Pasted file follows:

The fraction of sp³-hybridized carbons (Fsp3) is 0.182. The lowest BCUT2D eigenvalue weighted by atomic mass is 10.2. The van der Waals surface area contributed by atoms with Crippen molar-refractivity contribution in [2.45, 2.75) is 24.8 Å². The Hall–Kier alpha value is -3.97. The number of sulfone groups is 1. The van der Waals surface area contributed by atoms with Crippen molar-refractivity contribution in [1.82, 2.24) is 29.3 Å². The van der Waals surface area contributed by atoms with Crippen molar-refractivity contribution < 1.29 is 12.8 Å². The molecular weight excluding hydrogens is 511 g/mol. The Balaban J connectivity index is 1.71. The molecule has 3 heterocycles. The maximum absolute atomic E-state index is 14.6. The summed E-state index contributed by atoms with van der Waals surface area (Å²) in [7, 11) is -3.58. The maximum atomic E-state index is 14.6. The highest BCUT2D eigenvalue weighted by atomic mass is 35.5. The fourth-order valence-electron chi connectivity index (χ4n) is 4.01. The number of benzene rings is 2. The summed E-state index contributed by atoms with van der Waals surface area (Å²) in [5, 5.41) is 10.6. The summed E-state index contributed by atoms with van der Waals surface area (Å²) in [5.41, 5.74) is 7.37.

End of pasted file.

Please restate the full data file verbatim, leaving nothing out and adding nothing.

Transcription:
The fraction of sp³-hybridized carbons (Fsp3) is 0.182. The lowest BCUT2D eigenvalue weighted by atomic mass is 10.2. The van der Waals surface area contributed by atoms with Crippen molar-refractivity contribution in [2.45, 2.75) is 24.8 Å². The Hall–Kier alpha value is -3.97. The number of sulfone groups is 1. The van der Waals surface area contributed by atoms with Crippen molar-refractivity contribution in [1.82, 2.24) is 29.3 Å². The van der Waals surface area contributed by atoms with Crippen molar-refractivity contribution < 1.29 is 12.8 Å². The molecular weight excluding hydrogens is 511 g/mol. The Balaban J connectivity index is 1.71. The molecule has 3 heterocycles. The maximum absolute atomic E-state index is 14.6. The summed E-state index contributed by atoms with van der Waals surface area (Å²) in [7, 11) is -3.58. The maximum atomic E-state index is 14.6. The highest BCUT2D eigenvalue weighted by atomic mass is 35.5. The fourth-order valence-electron chi connectivity index (χ4n) is 4.01. The number of benzene rings is 2. The summed E-state index contributed by atoms with van der Waals surface area (Å²) in [5, 5.41) is 10.6. The summed E-state index contributed by atoms with van der Waals surface area (Å²) in [5.41, 5.74) is 7.37.